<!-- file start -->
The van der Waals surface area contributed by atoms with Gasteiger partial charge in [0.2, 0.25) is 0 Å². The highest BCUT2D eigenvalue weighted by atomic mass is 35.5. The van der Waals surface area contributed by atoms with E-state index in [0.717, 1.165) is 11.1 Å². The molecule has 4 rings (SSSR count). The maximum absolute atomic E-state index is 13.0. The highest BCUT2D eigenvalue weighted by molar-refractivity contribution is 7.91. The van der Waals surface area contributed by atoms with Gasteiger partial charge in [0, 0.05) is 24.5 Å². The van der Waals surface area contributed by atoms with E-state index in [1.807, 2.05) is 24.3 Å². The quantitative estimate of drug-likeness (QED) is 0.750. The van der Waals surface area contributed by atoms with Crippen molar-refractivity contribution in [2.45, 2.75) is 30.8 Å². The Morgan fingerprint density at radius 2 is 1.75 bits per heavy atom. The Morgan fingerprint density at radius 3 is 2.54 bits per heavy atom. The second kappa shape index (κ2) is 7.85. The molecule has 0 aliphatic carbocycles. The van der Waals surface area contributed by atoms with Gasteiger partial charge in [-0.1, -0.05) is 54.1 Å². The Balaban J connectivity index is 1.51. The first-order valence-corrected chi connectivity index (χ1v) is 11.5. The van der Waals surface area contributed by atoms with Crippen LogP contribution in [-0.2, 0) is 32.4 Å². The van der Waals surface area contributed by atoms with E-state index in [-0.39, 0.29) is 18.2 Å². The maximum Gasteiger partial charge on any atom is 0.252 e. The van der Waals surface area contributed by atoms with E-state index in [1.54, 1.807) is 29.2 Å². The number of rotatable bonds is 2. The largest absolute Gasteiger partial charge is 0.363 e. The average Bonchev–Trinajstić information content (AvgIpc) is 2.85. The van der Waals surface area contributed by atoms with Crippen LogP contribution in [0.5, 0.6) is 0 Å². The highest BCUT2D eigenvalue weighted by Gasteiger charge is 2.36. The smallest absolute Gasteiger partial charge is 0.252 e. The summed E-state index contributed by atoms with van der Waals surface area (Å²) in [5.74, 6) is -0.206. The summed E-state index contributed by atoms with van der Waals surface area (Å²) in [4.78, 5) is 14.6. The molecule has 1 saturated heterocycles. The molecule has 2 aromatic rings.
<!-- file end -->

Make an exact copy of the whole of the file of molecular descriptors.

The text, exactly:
The van der Waals surface area contributed by atoms with Gasteiger partial charge in [0.2, 0.25) is 0 Å². The highest BCUT2D eigenvalue weighted by atomic mass is 35.5. The van der Waals surface area contributed by atoms with E-state index in [0.717, 1.165) is 11.1 Å². The molecule has 4 rings (SSSR count). The maximum absolute atomic E-state index is 13.0. The highest BCUT2D eigenvalue weighted by molar-refractivity contribution is 7.91. The van der Waals surface area contributed by atoms with Gasteiger partial charge in [0, 0.05) is 24.5 Å². The van der Waals surface area contributed by atoms with E-state index in [1.807, 2.05) is 24.3 Å². The quantitative estimate of drug-likeness (QED) is 0.750. The van der Waals surface area contributed by atoms with Crippen molar-refractivity contribution in [2.45, 2.75) is 30.8 Å². The Morgan fingerprint density at radius 2 is 1.75 bits per heavy atom. The Morgan fingerprint density at radius 3 is 2.54 bits per heavy atom. The second kappa shape index (κ2) is 7.85. The molecule has 0 aliphatic carbocycles. The van der Waals surface area contributed by atoms with Gasteiger partial charge in [-0.1, -0.05) is 54.1 Å². The Balaban J connectivity index is 1.51. The first-order valence-corrected chi connectivity index (χ1v) is 11.5. The van der Waals surface area contributed by atoms with Crippen LogP contribution in [-0.2, 0) is 32.4 Å². The van der Waals surface area contributed by atoms with E-state index in [-0.39, 0.29) is 18.2 Å². The maximum Gasteiger partial charge on any atom is 0.252 e. The van der Waals surface area contributed by atoms with E-state index in [1.54, 1.807) is 29.2 Å². The number of rotatable bonds is 2. The largest absolute Gasteiger partial charge is 0.363 e. The average Bonchev–Trinajstić information content (AvgIpc) is 2.85. The van der Waals surface area contributed by atoms with Crippen LogP contribution in [0.5, 0.6) is 0 Å². The highest BCUT2D eigenvalue weighted by Gasteiger charge is 2.36. The smallest absolute Gasteiger partial charge is 0.252 e. The summed E-state index contributed by atoms with van der Waals surface area (Å²) in [5.74, 6) is -0.206. The summed E-state index contributed by atoms with van der Waals surface area (Å²) in [4.78, 5) is 14.6. The molecule has 1 saturated heterocycles. The molecule has 2 aromatic rings.